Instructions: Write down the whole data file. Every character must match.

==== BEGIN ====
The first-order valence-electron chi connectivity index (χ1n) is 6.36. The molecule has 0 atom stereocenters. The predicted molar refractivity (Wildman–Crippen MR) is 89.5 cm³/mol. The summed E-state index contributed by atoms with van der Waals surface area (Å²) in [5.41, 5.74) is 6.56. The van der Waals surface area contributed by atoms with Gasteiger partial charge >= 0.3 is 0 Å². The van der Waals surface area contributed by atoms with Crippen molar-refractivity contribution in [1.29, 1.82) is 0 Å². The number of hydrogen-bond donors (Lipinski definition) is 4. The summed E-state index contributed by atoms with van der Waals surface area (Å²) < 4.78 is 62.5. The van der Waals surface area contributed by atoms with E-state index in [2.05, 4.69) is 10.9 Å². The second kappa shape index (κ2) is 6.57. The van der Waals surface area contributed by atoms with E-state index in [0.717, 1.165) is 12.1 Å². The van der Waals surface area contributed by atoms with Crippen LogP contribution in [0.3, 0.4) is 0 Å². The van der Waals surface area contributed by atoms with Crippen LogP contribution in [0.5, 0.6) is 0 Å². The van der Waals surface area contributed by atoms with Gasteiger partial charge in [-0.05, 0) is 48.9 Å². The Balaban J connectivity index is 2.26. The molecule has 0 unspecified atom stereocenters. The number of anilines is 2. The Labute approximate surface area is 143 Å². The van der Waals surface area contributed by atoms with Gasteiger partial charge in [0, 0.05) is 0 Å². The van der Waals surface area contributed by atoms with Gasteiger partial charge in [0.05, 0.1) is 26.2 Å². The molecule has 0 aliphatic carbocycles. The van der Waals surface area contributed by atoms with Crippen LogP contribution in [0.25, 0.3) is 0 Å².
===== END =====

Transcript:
The first-order valence-electron chi connectivity index (χ1n) is 6.36. The molecule has 0 atom stereocenters. The predicted molar refractivity (Wildman–Crippen MR) is 89.5 cm³/mol. The summed E-state index contributed by atoms with van der Waals surface area (Å²) in [5.41, 5.74) is 6.56. The van der Waals surface area contributed by atoms with Gasteiger partial charge >= 0.3 is 0 Å². The van der Waals surface area contributed by atoms with Crippen molar-refractivity contribution in [1.29, 1.82) is 0 Å². The number of hydrogen-bond donors (Lipinski definition) is 4. The summed E-state index contributed by atoms with van der Waals surface area (Å²) < 4.78 is 62.5. The van der Waals surface area contributed by atoms with E-state index in [2.05, 4.69) is 10.9 Å². The second kappa shape index (κ2) is 6.57. The van der Waals surface area contributed by atoms with E-state index in [0.717, 1.165) is 12.1 Å². The van der Waals surface area contributed by atoms with Crippen LogP contribution in [0.3, 0.4) is 0 Å². The van der Waals surface area contributed by atoms with Crippen LogP contribution in [0.5, 0.6) is 0 Å². The van der Waals surface area contributed by atoms with Gasteiger partial charge in [-0.05, 0) is 48.9 Å². The Balaban J connectivity index is 2.26. The molecule has 0 unspecified atom stereocenters. The number of anilines is 2. The Labute approximate surface area is 143 Å². The van der Waals surface area contributed by atoms with Gasteiger partial charge in [0, 0.05) is 0 Å². The van der Waals surface area contributed by atoms with Gasteiger partial charge in [0.05, 0.1) is 26.2 Å². The molecule has 0 aliphatic carbocycles. The van der Waals surface area contributed by atoms with Crippen LogP contribution in [0.25, 0.3) is 0 Å².